BWW Review: GERM FREE ADOLESCENT, The Bunker
Germ Free Adolescent centres on Ashley, a teenage girl with OCD. Developing an obsession with STIs, Ashley collects sexual health leaflets and offers an advice clinic at school. As she reels off numerous statistics, her peers assume she's highly experienced with sex, but in fact it's the polar opposite. When boyfriend Ollie invites her over, Ashley is of course nervous, however behind the laddish exterior, Ollie is also a virgin.
It's not a wholly original story, however writer Natalie Mitchell succeeds in making it an interesting one. Mitchell is well practiced in capturing teenage voices through her work on the television series Ackley Bridge, and it's her dynamic dialogue and well-developed, relatable characters that anchor this play.
As the audience enter, we find Ashley (Francesca Henry) and Ollie (Jake Richards) seated on stage, sharing earphones as they listen to music. We instantly know these are teenagers, and both actors sustain their awkward body language, mannerisms and use of voice throughout to convincingly capture the age of their characters.
Direct address is used for the majority of the play, with the characters on stage together but not interacting until the climax. This works well with Mitchell's sharp and snappy dialogue allowing the characters to bounce off one another, which makes for a fast pace.
Francesca Henry immediately invites us into her world as Ashley. Radiating the nerves and trepidation surrounding sex, she also injects a degree of confidence into the character, which prevents her from ever appearing as a victim of her disorder. It's a detailed and sensitive performance that's both moving and at times slightly comical.
Jake Richards is well cast as Ollie. His delivery allows the character to be endearing and often humorous; however, the actor ensures the darker undertones of Ollie are not ignored. Both actors are engaging to watch and have strong onstage chemistry, which is effectively harnessed by Grace Gummer's direction.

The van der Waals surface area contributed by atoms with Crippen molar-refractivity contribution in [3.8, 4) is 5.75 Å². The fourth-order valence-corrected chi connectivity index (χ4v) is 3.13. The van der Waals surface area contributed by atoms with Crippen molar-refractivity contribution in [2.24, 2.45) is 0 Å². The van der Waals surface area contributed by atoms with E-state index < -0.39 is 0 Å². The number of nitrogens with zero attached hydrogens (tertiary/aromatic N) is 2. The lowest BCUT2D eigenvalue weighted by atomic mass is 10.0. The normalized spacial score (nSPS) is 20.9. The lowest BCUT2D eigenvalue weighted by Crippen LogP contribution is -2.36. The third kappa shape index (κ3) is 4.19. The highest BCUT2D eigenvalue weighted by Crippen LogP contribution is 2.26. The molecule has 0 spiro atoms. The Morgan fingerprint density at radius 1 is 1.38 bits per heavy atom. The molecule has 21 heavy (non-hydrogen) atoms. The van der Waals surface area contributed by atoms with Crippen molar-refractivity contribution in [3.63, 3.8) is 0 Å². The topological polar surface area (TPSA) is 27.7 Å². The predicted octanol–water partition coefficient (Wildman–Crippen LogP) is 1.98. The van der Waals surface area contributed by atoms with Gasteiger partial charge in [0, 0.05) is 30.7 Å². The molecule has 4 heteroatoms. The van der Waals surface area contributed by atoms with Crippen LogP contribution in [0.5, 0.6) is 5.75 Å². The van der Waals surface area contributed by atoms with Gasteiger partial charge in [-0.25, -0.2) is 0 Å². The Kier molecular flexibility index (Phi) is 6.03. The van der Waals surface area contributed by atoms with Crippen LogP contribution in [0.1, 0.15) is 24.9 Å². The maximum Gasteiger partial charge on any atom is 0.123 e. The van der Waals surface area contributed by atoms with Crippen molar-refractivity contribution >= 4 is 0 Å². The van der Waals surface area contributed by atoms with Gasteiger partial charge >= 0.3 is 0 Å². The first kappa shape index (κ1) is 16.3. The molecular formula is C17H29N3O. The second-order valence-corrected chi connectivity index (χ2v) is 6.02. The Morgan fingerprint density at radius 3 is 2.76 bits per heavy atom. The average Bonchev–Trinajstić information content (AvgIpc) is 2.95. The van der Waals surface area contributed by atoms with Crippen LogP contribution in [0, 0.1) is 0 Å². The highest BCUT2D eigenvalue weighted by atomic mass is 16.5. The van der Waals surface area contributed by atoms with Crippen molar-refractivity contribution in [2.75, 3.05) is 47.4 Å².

Nicola Chang's sound design offers a pulsating background drone that works well in drawing us into the world of teenage angst that Mitchell has established.
Lizzy Leech's simple set consists of three stripes of different wallpaper and flooring, echoing Ashley's OCD, and the use of Heather Pasfield's projection design to display a word Ashley always spells out when needing to calm herself down is a nice touch. Sherry Coenen's lighting design also works well in reflecting the various moods of the piece, transitioning from stark to soft accordingly.
The play addresses important themes. Mental health, especially in young people, is a prevalent topic of conversation. The fact that Mitchell herself has OCD lends an authenticity to the work, which avoids and even confronts stereotypes surrounding the condition. Extensive research was also conducted with young people, school councillors and mental health services offering advice and guidance.
The issue of consent is addressed in a very realistic and believable way. Gender politics is also quite rightly a hot topic at present and it is touched upon here, however it's a shame that Ollie's idea of masculinity and the privileges it allows is not further explored.
Like all good writers, Mitchell comes in late and leaves early, offering us a succinct story told economically. At just 50 minutes though, it does feel a little short, and in some ways like Ashley and Ollie's journeys are incomplete. That said, this is a pacy play which shines a light on important subjects whilst entertaining us with its character-driven humour.
Make the most of this venue and the new writing it has on offer, as sadly The Bunker will be closing its doors early next year.
Photo credit: Natalie Mitchell